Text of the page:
plaudite

plaudite

(ˈplɔːdɪtɪ)
interj
a request for applause following a show or production
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(28) Concluding the Prologue to his Jewell house of art and nature (1594), Plat casts the household experiments that follow as actors in the drama of the book: "But now it is high time for the prologue to giue place because the Actors are at hand, who are readie to present such choice and varietie of matter, as that notwithstanding they may happily faile in gesture or action, yet I doubt not but that they wil either procure a friendly & thankefull plaudite, which is the most that I can desire, or a most free & liberal pardon, which is the least that I can deserue." Ayesha Mukherjee argues that this image of the theater works, like much of Plat's rhetoric, to draw in his readers, setting off the pages that follow as potential sites of active engagement.
Echoing the plays of Plautus and Terence, that typically end with actors calling for a round of applause ('Plaudite'), (56) The First Part has all the characters onstage agreeing that the play's bitter conclusion reflects contempt for learning in the wider world, and asking all the discontented scholars watching to 'giue vs a Plaudite' (5.3.1571).
El danzar que entonces y en aquellos tiempos la santa Madre y sus hijas usaban, era no arregladamente, ni con viguela, sino daban unas palmadas -como dice el rey David: omnes gentes plaudite manibus--, y discurrian asi con mas armonia y gracia de espiritu que de otra cosa (43).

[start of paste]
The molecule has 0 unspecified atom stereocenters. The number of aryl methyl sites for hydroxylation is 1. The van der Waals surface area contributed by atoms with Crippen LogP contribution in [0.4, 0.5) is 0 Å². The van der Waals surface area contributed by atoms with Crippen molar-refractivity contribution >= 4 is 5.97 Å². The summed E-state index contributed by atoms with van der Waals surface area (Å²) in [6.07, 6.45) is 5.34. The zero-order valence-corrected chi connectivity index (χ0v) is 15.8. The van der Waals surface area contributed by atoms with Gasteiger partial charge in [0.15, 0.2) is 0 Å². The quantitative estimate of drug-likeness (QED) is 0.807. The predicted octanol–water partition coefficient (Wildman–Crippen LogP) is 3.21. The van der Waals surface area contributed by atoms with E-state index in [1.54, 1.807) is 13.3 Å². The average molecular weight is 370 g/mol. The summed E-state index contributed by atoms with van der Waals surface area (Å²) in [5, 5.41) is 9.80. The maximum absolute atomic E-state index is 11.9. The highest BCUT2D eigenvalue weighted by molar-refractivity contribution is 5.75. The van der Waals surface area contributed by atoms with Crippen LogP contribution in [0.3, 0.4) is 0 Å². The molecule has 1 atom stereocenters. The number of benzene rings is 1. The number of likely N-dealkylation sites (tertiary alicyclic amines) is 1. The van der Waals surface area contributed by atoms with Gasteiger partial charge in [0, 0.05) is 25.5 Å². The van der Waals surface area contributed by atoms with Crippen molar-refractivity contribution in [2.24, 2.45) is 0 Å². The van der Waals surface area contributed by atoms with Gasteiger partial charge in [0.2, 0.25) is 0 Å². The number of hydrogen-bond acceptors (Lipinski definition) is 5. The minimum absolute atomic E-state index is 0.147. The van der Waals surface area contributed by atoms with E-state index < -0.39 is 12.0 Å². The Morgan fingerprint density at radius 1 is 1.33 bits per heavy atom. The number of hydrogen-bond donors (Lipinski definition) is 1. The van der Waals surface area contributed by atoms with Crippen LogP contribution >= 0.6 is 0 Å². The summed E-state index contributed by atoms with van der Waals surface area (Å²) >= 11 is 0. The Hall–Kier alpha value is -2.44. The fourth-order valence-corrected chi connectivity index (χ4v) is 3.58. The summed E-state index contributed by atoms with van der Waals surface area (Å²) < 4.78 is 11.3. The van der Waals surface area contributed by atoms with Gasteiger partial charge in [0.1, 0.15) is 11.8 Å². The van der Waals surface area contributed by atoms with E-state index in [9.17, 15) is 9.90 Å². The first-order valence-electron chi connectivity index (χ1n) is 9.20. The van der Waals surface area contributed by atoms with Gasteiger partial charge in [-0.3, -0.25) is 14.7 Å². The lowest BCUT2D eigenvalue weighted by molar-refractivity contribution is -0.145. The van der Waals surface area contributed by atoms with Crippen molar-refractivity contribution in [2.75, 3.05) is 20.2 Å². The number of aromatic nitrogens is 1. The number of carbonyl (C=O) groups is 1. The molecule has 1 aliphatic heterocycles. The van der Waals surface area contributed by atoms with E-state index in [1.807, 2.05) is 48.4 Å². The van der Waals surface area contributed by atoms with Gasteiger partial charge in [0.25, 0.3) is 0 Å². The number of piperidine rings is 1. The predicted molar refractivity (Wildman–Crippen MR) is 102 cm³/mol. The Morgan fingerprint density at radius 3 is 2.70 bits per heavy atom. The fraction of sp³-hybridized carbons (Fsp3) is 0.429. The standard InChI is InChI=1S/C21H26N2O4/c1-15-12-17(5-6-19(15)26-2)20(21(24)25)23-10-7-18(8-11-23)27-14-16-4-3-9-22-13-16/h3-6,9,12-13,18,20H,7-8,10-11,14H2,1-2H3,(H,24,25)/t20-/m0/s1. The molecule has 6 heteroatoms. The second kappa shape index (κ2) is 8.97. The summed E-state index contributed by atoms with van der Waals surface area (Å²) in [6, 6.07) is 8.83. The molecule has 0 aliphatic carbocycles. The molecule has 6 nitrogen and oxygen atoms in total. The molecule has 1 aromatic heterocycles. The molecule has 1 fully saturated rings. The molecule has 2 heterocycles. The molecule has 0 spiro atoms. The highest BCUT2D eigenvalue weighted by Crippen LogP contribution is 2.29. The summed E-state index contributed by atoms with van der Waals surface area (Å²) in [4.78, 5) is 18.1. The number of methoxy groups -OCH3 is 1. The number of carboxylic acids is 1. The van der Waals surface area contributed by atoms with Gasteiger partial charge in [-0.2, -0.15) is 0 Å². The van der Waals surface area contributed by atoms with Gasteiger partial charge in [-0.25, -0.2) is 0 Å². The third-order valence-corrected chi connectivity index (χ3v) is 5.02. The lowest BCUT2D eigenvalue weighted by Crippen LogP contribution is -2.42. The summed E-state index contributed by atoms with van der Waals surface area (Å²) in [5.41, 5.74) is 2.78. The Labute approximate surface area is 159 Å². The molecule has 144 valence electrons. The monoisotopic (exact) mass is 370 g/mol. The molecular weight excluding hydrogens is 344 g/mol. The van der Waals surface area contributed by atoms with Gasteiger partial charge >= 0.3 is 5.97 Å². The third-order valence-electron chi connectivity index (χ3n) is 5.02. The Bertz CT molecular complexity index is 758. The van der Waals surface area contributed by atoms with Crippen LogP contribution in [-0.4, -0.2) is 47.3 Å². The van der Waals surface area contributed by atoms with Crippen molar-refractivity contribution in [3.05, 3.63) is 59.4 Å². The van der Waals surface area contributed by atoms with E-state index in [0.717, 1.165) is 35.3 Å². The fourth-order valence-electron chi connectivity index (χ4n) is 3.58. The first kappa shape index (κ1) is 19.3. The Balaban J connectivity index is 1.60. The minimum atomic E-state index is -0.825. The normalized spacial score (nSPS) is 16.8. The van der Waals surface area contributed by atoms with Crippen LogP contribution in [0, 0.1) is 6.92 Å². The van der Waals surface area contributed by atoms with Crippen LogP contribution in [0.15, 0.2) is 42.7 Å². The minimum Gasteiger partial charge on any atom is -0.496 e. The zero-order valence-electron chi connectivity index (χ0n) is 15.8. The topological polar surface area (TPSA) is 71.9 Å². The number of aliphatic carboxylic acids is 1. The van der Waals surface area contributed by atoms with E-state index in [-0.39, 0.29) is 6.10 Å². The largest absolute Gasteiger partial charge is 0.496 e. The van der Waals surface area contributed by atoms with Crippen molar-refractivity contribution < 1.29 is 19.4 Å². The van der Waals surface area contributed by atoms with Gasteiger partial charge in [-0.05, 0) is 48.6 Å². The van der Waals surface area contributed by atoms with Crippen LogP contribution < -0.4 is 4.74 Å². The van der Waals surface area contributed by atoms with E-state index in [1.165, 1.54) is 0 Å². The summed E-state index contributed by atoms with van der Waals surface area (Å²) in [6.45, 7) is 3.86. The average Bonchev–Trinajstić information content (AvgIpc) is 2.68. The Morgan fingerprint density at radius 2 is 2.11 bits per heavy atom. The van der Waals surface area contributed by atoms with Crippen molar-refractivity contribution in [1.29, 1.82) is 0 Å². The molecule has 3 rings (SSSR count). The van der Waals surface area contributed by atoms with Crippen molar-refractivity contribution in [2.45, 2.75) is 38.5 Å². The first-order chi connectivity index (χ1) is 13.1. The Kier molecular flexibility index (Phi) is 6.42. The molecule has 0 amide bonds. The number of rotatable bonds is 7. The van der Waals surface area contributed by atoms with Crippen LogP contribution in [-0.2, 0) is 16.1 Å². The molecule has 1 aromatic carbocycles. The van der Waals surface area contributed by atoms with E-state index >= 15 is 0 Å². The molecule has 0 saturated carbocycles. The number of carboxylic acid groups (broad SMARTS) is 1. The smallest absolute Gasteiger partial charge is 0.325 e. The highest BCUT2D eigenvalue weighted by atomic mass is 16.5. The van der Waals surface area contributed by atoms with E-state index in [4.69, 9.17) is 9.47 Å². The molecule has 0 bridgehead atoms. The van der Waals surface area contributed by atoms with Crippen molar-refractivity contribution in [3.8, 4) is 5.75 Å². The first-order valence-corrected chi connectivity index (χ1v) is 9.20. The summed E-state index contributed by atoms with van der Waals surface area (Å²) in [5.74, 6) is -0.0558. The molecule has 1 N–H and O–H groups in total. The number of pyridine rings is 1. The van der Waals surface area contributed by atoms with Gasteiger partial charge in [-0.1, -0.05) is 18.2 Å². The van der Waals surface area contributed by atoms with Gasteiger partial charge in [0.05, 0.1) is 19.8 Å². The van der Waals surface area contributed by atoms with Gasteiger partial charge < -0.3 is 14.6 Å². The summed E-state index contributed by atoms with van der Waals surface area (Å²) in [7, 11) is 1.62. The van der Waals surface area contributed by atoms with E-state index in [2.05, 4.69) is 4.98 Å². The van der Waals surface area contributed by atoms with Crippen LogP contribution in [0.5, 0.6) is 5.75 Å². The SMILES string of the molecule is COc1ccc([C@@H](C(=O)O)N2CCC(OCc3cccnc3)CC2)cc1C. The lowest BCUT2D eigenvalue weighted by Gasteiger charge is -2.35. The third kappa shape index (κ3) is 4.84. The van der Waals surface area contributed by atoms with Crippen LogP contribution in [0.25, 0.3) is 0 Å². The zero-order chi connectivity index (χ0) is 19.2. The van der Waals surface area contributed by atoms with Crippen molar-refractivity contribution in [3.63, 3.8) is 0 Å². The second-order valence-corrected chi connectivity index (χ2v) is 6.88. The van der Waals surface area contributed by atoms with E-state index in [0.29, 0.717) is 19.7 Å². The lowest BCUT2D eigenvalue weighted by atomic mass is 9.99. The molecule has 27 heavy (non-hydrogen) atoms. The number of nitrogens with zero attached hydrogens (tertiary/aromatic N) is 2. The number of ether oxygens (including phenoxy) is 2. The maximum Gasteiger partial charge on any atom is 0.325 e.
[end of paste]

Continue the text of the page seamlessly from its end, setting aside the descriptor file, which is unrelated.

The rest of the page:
Self-abasement was a Chaucerian inheritance that Shakespeare merged with the Plautine plaudite, and as such should not be mistaken for autobiography.
These include footnotes telling when to applaud (plaudite) and laugh (ridete) and cheer (conclamate).
In the same year Biber's mass and motet Plaudite tympana were recorded by the Italian ensembles La Stagione Armonica and Tibicines with Sergio Balestracci conducting.
The pamphlet-writer finished this story by instructing the audience: "you that haue (all this while) seene him daunce, and though hee bee a little out of his part, in the verie last Act of all, yet hisse at nothing, but rather (because it is begd for Gods sake.) Summi Iouis causa plaudite [Applaud on behalf of Jove's greatest]" (Klausner 136).
1610-1), including perhaps (though not certainly) a long speech put in the mouth of Time, foretelling the fate of a 'Princocke' who: shall Player-like, be stript out of those silken Trappings: he plaid a brave roans part on the Theatre of this world, but he has his Exit, and I [Time] am in the Tyring-house and will dis-robe him; he shall know, Mundus Universus exercet Histrionem; Earth is but a stage, the life an Enterlude, the people Actors; onely I am left to empty the Stage with my Epilogue, but none of these for my paines will give mee a Plaudite (17)
Beethoven's last words that are rarely recalled were, nevertheless, no less meaningful and beautiful than Chekhov's last remark that every Chekhov scholar knows by heart--"It's been such a long time since I've had champagne." Shortly before his death, Beethoven (who died in Vienna in 1826), according to the eyewitnesses, ordered wine and uttered in Latin, "Plaudite, amici, comoedia finita est." "When the four bottles of wine arrived, Beethoven murmured his last words: 'Pity, pity, too late"' (Hayden 83).
Hovering in the background of such speeches as these perhaps is the popular account of Augustus Caesar's death according to which the emperor's last words were "Acta est fabula, plaudite," the word "fabula" conveying the sense both of a stage play and of a story.